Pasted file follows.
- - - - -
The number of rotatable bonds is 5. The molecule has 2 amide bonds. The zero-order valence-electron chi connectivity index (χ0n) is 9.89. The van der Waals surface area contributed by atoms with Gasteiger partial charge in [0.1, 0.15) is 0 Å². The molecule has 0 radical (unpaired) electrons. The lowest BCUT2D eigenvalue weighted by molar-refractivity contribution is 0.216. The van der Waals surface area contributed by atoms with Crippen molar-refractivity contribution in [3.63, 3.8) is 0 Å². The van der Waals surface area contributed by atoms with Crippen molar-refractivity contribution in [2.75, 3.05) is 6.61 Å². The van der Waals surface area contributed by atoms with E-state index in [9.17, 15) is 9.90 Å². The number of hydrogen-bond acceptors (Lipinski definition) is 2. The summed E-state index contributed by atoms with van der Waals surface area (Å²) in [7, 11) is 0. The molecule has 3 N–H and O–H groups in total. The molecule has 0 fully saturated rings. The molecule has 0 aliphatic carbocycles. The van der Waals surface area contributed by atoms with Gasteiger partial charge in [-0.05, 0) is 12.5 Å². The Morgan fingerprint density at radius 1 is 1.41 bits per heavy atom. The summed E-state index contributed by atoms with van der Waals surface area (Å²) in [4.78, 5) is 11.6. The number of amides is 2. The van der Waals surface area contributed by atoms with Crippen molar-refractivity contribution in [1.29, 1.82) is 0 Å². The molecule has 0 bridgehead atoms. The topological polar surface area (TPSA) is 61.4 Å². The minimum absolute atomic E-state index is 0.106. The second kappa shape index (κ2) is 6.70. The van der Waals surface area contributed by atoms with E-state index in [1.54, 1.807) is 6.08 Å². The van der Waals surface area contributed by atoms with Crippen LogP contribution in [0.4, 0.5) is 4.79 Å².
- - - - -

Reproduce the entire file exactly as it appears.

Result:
The number of rotatable bonds is 5. The molecule has 2 amide bonds. The zero-order valence-electron chi connectivity index (χ0n) is 9.89. The van der Waals surface area contributed by atoms with Gasteiger partial charge in [0.1, 0.15) is 0 Å². The molecule has 0 radical (unpaired) electrons. The lowest BCUT2D eigenvalue weighted by molar-refractivity contribution is 0.216. The van der Waals surface area contributed by atoms with Crippen molar-refractivity contribution in [3.63, 3.8) is 0 Å². The van der Waals surface area contributed by atoms with Crippen molar-refractivity contribution in [2.75, 3.05) is 6.61 Å². The van der Waals surface area contributed by atoms with E-state index in [9.17, 15) is 9.90 Å². The number of hydrogen-bond acceptors (Lipinski definition) is 2. The summed E-state index contributed by atoms with van der Waals surface area (Å²) in [7, 11) is 0. The molecule has 3 N–H and O–H groups in total. The molecule has 0 fully saturated rings. The molecule has 0 aliphatic carbocycles. The van der Waals surface area contributed by atoms with Gasteiger partial charge in [-0.05, 0) is 12.5 Å². The Morgan fingerprint density at radius 1 is 1.41 bits per heavy atom. The summed E-state index contributed by atoms with van der Waals surface area (Å²) in [4.78, 5) is 11.6. The number of amides is 2. The van der Waals surface area contributed by atoms with Crippen molar-refractivity contribution in [1.29, 1.82) is 0 Å². The molecule has 0 bridgehead atoms. The topological polar surface area (TPSA) is 61.4 Å². The minimum absolute atomic E-state index is 0.106. The second kappa shape index (κ2) is 6.70. The van der Waals surface area contributed by atoms with E-state index in [1.54, 1.807) is 6.08 Å². The van der Waals surface area contributed by atoms with Crippen LogP contribution in [0.4, 0.5) is 4.79 Å².